Ireland: New product limits the dangers for smaller investors in CFD market

February 26, 2008Andy No Comments »

Joe Brennan, Independent

CMC Markets, a UK financial derivatives provider, is set to enter the Irish contracts for difference (CFD) market, offering a new product aimed at saving customers from the bloodbath experienced by investors in these instruments when the markets turned sour last year.

CFDs typically allow investors take leveraged positions in a company, with as little as 10pc of the price of stock required as an initial outlay. Investors can also use CFDs to gain exposure to stock market indices, commodities and foreign exchange rates and bet on prices moving either up or down.

They were a particular favourite among Irish high-rollers playing the rising stock market in recent years. But the love affair ended abruptly last year as the Dublin market slid 26pc, forcing investors to put up more cash to cover their losses.

“It’s fair to say a lot of people got burnt. But why did this happen? Is there something fundamentally wrong with the product? We think it came down to a lack of education and understanding among users of how leverage can work for and against you,” said Declan Bourke, country manager for CMC Markets in Ireland.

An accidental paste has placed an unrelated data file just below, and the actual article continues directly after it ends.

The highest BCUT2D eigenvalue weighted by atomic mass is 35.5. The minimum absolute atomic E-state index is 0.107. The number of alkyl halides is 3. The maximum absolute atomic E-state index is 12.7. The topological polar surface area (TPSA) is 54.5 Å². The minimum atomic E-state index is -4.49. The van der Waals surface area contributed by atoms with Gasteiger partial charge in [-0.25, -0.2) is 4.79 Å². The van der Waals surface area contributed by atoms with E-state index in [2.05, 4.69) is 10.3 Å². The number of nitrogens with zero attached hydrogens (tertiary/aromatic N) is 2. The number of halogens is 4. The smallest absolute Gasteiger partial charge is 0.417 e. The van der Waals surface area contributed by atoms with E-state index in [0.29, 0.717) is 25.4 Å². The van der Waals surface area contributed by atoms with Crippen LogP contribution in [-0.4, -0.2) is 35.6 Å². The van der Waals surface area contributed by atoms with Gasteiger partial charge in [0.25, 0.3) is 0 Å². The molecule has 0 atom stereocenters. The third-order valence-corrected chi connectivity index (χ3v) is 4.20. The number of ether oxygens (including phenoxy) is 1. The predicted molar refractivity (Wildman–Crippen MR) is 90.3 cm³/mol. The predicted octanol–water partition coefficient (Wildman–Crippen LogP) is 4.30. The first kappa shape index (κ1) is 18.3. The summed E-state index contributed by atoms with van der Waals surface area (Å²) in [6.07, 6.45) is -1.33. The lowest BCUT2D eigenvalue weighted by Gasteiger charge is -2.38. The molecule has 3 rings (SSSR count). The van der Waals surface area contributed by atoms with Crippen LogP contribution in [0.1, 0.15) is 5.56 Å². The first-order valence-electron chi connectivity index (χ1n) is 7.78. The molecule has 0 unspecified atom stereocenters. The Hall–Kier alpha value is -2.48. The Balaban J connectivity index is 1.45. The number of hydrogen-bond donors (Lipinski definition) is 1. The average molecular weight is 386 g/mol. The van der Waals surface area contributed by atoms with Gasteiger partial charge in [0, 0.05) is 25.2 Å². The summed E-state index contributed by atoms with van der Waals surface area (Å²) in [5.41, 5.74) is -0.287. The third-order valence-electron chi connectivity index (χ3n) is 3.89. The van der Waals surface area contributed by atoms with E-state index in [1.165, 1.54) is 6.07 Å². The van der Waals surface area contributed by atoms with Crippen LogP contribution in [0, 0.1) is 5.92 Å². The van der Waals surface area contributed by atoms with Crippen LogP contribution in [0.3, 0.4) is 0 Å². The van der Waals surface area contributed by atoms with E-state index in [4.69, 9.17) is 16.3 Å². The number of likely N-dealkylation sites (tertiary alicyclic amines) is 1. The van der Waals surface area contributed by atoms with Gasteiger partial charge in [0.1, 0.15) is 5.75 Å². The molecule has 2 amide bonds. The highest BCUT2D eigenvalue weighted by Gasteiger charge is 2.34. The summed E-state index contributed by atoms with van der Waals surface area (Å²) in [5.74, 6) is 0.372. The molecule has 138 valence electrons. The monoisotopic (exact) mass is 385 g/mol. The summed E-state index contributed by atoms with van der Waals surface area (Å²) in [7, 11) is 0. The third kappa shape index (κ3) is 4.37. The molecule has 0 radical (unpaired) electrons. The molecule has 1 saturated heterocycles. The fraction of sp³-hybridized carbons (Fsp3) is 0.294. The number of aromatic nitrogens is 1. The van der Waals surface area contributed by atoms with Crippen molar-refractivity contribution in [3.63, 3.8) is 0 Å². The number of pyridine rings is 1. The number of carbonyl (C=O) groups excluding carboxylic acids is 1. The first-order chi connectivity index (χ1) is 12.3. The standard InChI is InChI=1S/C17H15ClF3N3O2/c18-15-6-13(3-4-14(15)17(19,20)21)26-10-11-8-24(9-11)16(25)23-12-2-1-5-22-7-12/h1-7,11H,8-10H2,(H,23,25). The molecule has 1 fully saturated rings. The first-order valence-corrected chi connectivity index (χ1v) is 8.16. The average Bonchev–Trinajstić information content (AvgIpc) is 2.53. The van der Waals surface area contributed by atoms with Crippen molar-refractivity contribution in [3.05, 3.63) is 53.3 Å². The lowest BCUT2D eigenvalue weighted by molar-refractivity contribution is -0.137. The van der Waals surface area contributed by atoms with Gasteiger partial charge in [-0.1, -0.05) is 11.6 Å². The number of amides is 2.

“It’s a good product. But so is a 5-series BMW — you don’t just give that to someone who hasn’t learnt to drive the keys and tell them to fire ahead.”

CMC Markets, which is launching in Dublin next Thursday, will hold weekly seminars and one-on-one training sessions for existing and potential clients, he said.

Mr Bourke said the company’s target market is small investors who would not have been the target of private client divisions of Dublin stockbrokers.

The firm’s flagship CFD product is a so-called “fixed risk account”. Unlike traditional products available in the market, it limits possible losses to the funds a client has in his account. Minimum fund requirements can be as low as 10pc of the cost of a frequently traded stock, such as the Irish banks, but rising to 40pc for a stock that changes hands less often.

“By managing risk appropriately, these products aren’t just for a niche audience but allow any investor to participate efficiently in a wide range of financial markets,” said Mr Bourke.

The firm gives investors access to over 3,000 different instruments, including equities, commodities, government bonds and foreign exchange — traded on 20 financial markets globally.

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